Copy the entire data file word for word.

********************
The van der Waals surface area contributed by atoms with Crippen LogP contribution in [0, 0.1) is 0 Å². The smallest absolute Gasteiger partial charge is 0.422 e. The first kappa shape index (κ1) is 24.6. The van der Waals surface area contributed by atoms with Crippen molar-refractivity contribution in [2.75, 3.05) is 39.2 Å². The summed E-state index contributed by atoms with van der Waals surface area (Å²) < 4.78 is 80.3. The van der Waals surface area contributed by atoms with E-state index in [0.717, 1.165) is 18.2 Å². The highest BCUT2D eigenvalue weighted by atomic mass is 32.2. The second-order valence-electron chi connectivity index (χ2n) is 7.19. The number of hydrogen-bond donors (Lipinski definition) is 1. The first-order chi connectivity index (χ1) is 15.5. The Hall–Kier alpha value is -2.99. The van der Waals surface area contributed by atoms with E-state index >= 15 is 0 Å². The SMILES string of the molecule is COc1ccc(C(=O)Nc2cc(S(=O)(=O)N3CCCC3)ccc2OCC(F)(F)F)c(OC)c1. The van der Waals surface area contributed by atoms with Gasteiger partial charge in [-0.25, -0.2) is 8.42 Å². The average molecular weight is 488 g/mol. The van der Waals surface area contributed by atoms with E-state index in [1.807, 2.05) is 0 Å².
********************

The van der Waals surface area contributed by atoms with Crippen LogP contribution in [0, 0.1) is 0 Å². The smallest absolute Gasteiger partial charge is 0.422 e. The first kappa shape index (κ1) is 24.6. The van der Waals surface area contributed by atoms with Crippen molar-refractivity contribution in [2.75, 3.05) is 39.2 Å². The summed E-state index contributed by atoms with van der Waals surface area (Å²) < 4.78 is 80.3. The van der Waals surface area contributed by atoms with E-state index in [0.717, 1.165) is 18.2 Å². The highest BCUT2D eigenvalue weighted by atomic mass is 32.2. The second-order valence-electron chi connectivity index (χ2n) is 7.19. The number of hydrogen-bond donors (Lipinski definition) is 1. The first-order chi connectivity index (χ1) is 15.5. The Hall–Kier alpha value is -2.99. The van der Waals surface area contributed by atoms with E-state index >= 15 is 0 Å². The SMILES string of the molecule is COc1ccc(C(=O)Nc2cc(S(=O)(=O)N3CCCC3)ccc2OCC(F)(F)F)c(OC)c1. The van der Waals surface area contributed by atoms with Gasteiger partial charge in [-0.25, -0.2) is 8.42 Å². The average molecular weight is 488 g/mol. The van der Waals surface area contributed by atoms with E-state index in [1.807, 2.05) is 0 Å².